CHOUMMALY SAYASONE, President of Lao People’s Democratic Republic, said increasing natural catastrophes and the economic crisis had made national challenges a something a single country or even a group of countries cannot alone overcome. Therefore, it was critical for all United Nations Member States to enhance cooperation in a sincere and trustworthy manner, avoiding taking advantage of one another. The use and proliferation of weapons in all forms would undoubtedly have long-term impact on people’s lives and impede national development efforts.
The Lao People’s Democratic Republic continued to suffer the consequences of wars that ended several decades ago, which contaminated 30 per cent of its soil with unexploded ordnances that killed and injured innocent people and constituted a major constraint achieving national objectives and the Millennium Development Goals. He went on to say that it was a great pride that his country had played an active part in the Oslo Process which led to adoption of the Convention on Cluster Munitions.
He said Lao People’s Democratic Republic would closely cooperate with the international community to ensure the Convention was fully implemented, and was hosting in November the First Meeting of State Parties to that instrument. He extended a cordial invitation to all United Nations Member countries, international organizations and non-governmental organizations concerned to play an active part to ensure a successful outcome of the Conference. Cooperation among South-East Asian countries had steadily expanded to contribute to the narrowing of the development gap.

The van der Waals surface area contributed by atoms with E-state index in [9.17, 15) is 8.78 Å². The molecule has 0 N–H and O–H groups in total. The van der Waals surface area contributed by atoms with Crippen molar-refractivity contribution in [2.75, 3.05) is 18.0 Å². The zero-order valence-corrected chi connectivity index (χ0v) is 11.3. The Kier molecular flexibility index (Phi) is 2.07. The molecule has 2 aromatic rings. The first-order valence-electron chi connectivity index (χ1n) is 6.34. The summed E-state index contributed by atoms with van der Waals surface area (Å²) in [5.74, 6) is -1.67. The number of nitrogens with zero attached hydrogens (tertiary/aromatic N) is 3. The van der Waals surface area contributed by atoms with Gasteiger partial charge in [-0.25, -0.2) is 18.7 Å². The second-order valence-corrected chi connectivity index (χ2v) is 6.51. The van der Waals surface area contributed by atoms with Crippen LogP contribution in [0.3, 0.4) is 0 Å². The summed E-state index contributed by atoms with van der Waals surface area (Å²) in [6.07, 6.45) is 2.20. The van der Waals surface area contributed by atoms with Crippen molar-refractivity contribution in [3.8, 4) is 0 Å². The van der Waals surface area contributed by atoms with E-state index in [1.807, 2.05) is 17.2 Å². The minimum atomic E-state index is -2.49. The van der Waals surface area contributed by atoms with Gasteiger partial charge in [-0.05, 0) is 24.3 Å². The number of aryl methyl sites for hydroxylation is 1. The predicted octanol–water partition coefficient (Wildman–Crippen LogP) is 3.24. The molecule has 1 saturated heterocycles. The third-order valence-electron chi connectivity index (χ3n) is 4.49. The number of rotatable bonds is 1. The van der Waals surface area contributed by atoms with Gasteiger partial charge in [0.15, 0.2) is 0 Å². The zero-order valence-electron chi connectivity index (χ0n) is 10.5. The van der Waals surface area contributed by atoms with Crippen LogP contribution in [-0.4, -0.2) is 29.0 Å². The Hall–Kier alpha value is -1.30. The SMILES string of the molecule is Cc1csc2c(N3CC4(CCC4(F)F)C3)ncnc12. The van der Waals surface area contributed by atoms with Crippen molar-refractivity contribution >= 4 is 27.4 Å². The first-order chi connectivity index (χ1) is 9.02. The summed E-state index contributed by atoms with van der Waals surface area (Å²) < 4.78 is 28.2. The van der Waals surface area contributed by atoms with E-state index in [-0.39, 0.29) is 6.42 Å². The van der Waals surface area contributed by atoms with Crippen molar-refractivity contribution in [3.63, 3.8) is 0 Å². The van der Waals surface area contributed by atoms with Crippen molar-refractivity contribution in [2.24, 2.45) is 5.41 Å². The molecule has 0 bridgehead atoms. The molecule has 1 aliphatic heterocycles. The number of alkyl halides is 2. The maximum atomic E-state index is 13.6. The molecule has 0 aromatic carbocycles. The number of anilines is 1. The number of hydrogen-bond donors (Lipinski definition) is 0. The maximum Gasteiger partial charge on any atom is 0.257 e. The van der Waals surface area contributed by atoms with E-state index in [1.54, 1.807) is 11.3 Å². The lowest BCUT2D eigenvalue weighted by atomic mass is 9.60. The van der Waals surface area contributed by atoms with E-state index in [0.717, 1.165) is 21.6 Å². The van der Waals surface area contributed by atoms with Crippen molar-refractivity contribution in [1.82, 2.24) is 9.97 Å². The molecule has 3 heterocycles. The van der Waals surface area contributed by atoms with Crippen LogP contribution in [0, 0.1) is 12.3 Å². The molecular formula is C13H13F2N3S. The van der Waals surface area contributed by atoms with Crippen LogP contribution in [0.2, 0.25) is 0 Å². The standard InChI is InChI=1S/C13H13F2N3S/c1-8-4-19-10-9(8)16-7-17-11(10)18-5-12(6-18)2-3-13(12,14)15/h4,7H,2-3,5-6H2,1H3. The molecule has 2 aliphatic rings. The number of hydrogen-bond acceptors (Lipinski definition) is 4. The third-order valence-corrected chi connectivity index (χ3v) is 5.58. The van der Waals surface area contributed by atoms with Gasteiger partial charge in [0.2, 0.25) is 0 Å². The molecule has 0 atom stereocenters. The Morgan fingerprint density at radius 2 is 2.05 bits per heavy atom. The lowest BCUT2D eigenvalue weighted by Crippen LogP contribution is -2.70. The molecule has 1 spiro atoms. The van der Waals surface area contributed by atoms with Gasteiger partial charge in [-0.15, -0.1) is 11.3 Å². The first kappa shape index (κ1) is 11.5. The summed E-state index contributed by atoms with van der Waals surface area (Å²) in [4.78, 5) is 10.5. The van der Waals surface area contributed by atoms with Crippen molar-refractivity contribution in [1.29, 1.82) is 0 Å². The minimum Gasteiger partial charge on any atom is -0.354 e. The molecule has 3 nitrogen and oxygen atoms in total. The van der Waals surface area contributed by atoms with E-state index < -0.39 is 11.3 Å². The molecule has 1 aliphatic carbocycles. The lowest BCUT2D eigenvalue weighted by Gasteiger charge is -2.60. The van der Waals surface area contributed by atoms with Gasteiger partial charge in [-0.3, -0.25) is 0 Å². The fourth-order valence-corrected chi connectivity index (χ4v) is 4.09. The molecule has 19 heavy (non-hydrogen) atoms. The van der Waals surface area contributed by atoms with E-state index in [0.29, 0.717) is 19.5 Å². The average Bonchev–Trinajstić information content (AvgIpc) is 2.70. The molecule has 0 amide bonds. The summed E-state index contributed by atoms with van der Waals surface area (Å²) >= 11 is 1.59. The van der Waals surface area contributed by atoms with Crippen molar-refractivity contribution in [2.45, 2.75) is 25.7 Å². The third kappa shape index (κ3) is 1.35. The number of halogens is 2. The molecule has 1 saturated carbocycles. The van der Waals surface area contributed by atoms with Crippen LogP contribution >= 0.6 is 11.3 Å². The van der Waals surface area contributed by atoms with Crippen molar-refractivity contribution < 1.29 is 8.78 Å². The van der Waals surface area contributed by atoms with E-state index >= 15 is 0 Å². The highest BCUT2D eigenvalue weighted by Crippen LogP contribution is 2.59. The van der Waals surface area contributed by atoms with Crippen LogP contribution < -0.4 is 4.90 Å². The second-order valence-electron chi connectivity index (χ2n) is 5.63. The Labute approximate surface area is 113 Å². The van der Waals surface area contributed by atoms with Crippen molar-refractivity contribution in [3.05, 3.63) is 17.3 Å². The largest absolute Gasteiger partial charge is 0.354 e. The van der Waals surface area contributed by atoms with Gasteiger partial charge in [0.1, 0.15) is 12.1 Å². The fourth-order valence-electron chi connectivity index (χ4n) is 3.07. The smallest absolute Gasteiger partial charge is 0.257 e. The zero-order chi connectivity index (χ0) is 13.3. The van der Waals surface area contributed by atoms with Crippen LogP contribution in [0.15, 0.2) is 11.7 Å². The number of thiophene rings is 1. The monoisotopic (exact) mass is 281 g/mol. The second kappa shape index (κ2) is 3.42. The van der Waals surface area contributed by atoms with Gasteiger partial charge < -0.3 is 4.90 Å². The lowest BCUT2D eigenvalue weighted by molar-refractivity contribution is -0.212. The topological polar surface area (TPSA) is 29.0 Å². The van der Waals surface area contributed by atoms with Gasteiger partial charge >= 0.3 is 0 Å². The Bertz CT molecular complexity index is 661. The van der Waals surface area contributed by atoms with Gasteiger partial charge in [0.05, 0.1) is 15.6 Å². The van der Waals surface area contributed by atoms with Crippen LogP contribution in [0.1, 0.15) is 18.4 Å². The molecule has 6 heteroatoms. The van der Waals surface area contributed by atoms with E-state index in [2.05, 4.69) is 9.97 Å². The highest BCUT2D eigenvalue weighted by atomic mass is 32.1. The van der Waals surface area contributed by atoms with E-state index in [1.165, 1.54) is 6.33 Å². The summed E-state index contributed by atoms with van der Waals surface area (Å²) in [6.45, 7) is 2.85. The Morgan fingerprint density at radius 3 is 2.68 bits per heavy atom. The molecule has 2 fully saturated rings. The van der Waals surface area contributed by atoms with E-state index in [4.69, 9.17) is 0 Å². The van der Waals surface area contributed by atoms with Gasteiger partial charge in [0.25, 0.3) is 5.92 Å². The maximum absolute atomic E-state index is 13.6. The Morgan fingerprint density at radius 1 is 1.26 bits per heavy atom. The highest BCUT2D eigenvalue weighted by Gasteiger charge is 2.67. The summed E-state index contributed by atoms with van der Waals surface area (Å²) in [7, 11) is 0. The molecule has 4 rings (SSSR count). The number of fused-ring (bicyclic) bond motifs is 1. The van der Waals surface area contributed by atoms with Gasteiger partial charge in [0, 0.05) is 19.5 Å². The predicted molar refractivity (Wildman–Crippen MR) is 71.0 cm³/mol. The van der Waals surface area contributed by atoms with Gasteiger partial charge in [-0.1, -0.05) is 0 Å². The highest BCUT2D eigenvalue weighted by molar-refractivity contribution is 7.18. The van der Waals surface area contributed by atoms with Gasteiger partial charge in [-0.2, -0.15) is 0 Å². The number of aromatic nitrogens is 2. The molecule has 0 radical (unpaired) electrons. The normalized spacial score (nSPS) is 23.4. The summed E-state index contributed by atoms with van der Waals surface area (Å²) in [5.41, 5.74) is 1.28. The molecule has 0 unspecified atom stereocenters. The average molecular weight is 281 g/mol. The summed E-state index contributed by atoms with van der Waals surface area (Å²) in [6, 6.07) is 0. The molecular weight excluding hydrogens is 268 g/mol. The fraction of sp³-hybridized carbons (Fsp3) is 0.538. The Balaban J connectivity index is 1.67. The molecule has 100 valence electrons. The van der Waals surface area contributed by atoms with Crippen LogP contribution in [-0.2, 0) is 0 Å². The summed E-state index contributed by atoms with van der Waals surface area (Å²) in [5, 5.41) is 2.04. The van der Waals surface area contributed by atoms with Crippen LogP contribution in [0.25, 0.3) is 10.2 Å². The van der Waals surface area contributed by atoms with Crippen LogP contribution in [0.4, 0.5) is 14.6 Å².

Timely measures by the Government over the past years had steadily progressed socio-economic development, he said. The economy had grown at an average of 7 per cent annually, poverty continuously declined and livelihoods of the multi-ethnic population had gradually improved. Nevertheless, the Lao People’s Democratic Republic remained challenged by the global financial and economic crisis and, like other developing countries, required assistance and support from the international community to enable it to achieve the Millennium Development Goals.
The Lao People’s Democratic Republic also needed support to reach the ultimate goal of quitting the status of a Least Developed Country by 2020. The Laotian Government reiterated its firm commitment to work closely with other countries to build a peaceful world under a just and more democratic new order, based on cooperation tackling various global challenges. Only through genuine partnership could the world be peaceful and prosperous.